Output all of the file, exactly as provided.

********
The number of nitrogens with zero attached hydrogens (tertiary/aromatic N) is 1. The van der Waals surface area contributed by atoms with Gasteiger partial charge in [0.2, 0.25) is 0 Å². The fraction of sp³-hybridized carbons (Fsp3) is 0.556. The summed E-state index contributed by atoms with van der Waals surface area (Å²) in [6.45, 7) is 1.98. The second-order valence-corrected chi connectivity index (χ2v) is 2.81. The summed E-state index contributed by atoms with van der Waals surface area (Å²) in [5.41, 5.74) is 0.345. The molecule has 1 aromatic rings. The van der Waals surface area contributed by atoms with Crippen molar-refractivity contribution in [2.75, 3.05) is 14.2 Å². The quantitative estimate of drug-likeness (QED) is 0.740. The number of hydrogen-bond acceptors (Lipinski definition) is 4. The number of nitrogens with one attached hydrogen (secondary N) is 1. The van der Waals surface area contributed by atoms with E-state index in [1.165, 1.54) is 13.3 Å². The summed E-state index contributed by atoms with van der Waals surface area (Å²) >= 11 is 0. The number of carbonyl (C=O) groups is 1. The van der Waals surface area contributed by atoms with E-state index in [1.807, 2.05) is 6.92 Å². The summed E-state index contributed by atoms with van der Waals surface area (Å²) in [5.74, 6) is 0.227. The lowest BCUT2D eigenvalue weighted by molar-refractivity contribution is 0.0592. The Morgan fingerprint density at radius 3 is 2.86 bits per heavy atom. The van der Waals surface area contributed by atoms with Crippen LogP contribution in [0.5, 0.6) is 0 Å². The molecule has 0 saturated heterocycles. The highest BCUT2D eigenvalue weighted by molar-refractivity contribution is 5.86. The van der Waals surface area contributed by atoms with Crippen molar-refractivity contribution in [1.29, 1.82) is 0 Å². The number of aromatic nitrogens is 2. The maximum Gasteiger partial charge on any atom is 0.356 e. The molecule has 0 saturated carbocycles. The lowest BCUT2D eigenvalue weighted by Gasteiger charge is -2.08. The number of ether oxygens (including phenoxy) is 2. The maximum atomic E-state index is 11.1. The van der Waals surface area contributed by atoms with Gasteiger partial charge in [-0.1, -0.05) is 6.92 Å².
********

The number of nitrogens with zero attached hydrogens (tertiary/aromatic N) is 1. The van der Waals surface area contributed by atoms with Gasteiger partial charge in [0.2, 0.25) is 0 Å². The fraction of sp³-hybridized carbons (Fsp3) is 0.556. The summed E-state index contributed by atoms with van der Waals surface area (Å²) in [6.45, 7) is 1.98. The second-order valence-corrected chi connectivity index (χ2v) is 2.81. The summed E-state index contributed by atoms with van der Waals surface area (Å²) in [5.41, 5.74) is 0.345. The molecule has 1 aromatic rings. The van der Waals surface area contributed by atoms with Crippen molar-refractivity contribution in [2.75, 3.05) is 14.2 Å². The quantitative estimate of drug-likeness (QED) is 0.740. The number of hydrogen-bond acceptors (Lipinski definition) is 4. The number of nitrogens with one attached hydrogen (secondary N) is 1. The van der Waals surface area contributed by atoms with E-state index in [1.165, 1.54) is 13.3 Å². The summed E-state index contributed by atoms with van der Waals surface area (Å²) >= 11 is 0. The number of carbonyl (C=O) groups is 1. The van der Waals surface area contributed by atoms with E-state index in [1.807, 2.05) is 6.92 Å². The summed E-state index contributed by atoms with van der Waals surface area (Å²) in [5.74, 6) is 0.227. The lowest BCUT2D eigenvalue weighted by molar-refractivity contribution is 0.0592. The Morgan fingerprint density at radius 3 is 2.86 bits per heavy atom. The van der Waals surface area contributed by atoms with Crippen LogP contribution in [0.5, 0.6) is 0 Å². The molecule has 0 saturated heterocycles. The highest BCUT2D eigenvalue weighted by molar-refractivity contribution is 5.86. The van der Waals surface area contributed by atoms with Crippen molar-refractivity contribution in [1.29, 1.82) is 0 Å². The number of aromatic nitrogens is 2. The maximum Gasteiger partial charge on any atom is 0.356 e. The molecule has 0 saturated carbocycles. The lowest BCUT2D eigenvalue weighted by Gasteiger charge is -2.08. The number of ether oxygens (including phenoxy) is 2. The maximum atomic E-state index is 11.1. The van der Waals surface area contributed by atoms with Gasteiger partial charge in [-0.1, -0.05) is 6.92 Å².